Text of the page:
Senators from both political parties chided the Obama administration on Thursday for not moving faster to tighten the economic screws on Iran, with one Republican lawmaker decrying what he called an “enthusiasm gap” between White House and the Congress over the need to get tough on Tehran.
At a hearing, members of the Senate Foreign Relations Committee berated administration officials for opposing bipartisan legislation that would clamp new sanctions on the Central Bank of Iran. Lawmakers argued that harsh measures were needed to stop Iran from acquiring nuclear weapons.
“Your sense of urgency should have risen to our sense of urgency, and we haven’t seen that,” said Sen. James Risch (R-Idaho), who cited a report last month by U.N. nuclear inspectors documenting secret Iranian efforts to acquire technology used in making nuclear weapons.
The Senate was expected to vote within 24 hours on an amendment co-sponsored by Sens. Mark Kirk (R-Il.) and Robert Menendez (D-N.J.) to impose further sanctions on Iran beyond the new measures announced by the administration on Nov. 21. A controversial provision in the Senate proposal would ban U.S. companies from doing business with any foreign financial institution with ties to Iran’s central bank.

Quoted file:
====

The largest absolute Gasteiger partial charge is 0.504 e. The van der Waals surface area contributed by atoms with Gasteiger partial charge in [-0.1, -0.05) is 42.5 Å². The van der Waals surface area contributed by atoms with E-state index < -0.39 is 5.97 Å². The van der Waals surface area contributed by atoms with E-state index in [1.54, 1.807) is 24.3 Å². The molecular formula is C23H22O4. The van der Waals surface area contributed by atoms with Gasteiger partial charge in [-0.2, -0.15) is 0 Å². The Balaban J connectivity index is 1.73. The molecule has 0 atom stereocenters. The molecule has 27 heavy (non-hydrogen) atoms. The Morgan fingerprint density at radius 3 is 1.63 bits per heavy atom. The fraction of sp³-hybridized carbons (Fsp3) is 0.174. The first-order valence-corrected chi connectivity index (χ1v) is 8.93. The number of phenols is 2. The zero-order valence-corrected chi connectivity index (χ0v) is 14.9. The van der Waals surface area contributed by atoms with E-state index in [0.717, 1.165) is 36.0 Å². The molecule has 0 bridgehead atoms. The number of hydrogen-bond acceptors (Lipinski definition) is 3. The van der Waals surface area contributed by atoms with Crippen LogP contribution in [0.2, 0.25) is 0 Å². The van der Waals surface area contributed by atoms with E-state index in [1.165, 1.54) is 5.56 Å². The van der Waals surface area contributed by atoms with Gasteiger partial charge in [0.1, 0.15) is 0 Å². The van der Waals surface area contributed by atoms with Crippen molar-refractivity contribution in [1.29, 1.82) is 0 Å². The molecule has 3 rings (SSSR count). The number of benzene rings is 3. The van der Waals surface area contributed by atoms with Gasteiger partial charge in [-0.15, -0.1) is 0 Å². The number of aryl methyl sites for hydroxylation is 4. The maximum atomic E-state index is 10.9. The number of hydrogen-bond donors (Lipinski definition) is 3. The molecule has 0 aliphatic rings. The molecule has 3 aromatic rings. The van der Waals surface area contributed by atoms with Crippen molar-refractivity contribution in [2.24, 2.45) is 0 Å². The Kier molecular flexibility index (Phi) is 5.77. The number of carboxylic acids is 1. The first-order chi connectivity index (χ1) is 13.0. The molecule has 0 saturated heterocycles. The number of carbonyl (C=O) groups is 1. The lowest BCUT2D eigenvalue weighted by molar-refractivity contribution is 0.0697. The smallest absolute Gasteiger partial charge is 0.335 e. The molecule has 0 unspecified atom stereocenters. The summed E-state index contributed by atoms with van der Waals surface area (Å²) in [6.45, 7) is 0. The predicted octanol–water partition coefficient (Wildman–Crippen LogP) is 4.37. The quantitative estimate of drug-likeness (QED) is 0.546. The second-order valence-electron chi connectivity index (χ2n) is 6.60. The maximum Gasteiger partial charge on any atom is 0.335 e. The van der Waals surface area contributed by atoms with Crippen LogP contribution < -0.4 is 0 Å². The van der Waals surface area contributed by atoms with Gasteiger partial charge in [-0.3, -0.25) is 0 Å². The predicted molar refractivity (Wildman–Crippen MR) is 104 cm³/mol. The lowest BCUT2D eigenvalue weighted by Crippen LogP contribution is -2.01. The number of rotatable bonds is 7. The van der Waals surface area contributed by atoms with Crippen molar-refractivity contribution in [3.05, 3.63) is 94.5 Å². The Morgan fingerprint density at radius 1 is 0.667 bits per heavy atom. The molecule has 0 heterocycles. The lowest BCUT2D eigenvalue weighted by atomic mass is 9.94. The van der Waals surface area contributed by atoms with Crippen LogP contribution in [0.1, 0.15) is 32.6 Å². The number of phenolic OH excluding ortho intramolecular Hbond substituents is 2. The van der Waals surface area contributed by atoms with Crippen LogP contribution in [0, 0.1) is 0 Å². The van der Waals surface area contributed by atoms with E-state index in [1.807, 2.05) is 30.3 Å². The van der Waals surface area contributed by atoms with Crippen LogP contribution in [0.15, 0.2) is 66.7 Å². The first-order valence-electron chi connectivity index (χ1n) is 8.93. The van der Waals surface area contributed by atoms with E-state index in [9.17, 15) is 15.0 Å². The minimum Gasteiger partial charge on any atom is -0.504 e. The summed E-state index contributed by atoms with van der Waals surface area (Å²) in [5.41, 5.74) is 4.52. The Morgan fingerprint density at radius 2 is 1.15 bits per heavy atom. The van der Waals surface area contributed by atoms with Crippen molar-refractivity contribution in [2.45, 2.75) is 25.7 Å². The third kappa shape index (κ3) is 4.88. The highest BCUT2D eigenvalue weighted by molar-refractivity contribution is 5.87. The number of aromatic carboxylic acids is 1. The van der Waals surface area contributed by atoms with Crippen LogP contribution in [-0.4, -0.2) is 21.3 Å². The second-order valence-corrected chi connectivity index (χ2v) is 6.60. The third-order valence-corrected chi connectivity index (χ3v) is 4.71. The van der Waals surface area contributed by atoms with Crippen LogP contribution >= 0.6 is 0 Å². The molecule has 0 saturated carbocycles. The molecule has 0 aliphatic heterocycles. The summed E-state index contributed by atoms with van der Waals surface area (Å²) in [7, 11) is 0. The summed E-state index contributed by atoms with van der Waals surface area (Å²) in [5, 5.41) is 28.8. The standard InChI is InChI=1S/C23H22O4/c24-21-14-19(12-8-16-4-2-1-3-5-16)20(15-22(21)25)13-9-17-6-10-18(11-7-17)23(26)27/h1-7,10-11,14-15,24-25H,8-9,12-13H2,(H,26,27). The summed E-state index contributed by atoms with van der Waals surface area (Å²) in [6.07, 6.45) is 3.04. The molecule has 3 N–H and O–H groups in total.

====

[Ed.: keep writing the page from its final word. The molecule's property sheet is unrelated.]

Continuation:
Menendez scolded the administration’s two witnesses — Wendy R. Sherman, the State Department’s undersecretary for political affairs, and David S. Cohen, Treasury’s undersecretary for terrorism and financial intelligence — for speaking against his amendment even after lawmakers agreed to changes sought by the White House.
“We’ve given you the tools, but you haven’t shown the robust effort to use what we’ve given you, when the clock is ticking,” he said.
Cohen said the administration also was looking into ways to increase pressure on Iran’s banking sector, but argued that the Senate proposal risked harming U.S. allies and fragmenting a coalition that has been built carefully over many months. He also warned that the wrong types of sanctions could raise global oil prices, benefitting Iran at the expense of Western economies.
“We are more likely to achieve cooperation ... if we approach this issue through an effort to coordinate action voluntarily rather than with the threat of coercion,” he said.